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The Civil War Confiscation ActsFailing to Reconstruct the South$
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John Syrett

Print publication date: 2005

Print ISBN-13: 9780823224890

Published to Fordham Scholarship Online: September 2011

DOI: 10.5422/fordham/9780823224890.001.0001

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Early Military Confiscation

Early Military Confiscation

Chapter:
(p.73) 5 Early Military Confiscation
Source:
The Civil War Confiscation Acts
Author(s):

John Syrett

Publisher:
Fordham University Press
DOI:10.5422/fordham/9780823224890.003.0005

The military commanders and troops encountered confiscable property before any other government officials and, through martial law, could have prevented transfers of property titles. Attorney General Bates, with Lincoln's support, also opposed military confiscation except as related to slavery. Bates's concern over military interference involving confiscation, the amount of property the military confiscated under either act was not large. Butler's interest in confiscating property particularly that of prominent rebels, increased after the second act became law. The military used confiscation to justify the destruction or seizure of other forms of rebel property as they moved into the South. The second act's most significant impact on Southern property involved the military's changed view of slavery and contrabands from July 1862. Slaves could not be freed under the second act unless a court adjudicated the issue. What the second act did was support the changing views on how to conduct the war.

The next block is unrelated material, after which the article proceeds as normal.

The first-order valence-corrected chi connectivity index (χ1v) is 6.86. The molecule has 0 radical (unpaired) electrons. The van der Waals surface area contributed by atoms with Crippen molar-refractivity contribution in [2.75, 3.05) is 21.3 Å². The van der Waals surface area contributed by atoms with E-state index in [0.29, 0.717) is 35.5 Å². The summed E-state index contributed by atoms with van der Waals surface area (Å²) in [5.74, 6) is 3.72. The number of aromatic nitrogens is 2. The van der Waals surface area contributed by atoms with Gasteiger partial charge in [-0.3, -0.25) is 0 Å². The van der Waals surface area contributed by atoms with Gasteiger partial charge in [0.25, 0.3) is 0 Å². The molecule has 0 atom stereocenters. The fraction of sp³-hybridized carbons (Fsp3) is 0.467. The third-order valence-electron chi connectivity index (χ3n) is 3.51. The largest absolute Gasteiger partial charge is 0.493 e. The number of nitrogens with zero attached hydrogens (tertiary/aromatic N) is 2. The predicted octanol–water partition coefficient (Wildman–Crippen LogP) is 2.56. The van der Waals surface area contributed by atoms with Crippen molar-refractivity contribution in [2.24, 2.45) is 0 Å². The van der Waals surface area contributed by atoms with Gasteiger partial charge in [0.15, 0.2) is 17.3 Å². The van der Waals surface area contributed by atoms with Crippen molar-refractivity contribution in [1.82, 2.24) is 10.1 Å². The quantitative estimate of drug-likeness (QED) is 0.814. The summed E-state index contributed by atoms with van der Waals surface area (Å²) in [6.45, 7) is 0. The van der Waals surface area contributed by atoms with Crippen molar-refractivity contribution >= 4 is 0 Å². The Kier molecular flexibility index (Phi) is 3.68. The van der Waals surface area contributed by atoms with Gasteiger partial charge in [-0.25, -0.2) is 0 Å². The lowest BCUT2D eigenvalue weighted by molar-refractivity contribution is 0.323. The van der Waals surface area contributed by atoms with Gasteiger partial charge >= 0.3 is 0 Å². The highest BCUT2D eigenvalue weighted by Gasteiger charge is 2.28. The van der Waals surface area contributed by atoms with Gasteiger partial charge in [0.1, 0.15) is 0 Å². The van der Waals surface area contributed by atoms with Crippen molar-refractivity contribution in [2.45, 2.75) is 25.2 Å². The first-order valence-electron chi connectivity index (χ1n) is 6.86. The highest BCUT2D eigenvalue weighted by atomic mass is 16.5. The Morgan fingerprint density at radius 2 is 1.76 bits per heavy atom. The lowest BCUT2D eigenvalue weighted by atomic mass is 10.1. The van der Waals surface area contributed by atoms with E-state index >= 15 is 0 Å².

Keywords:   Attorney General Bates, military, troops, confiscation, slavery, martial law

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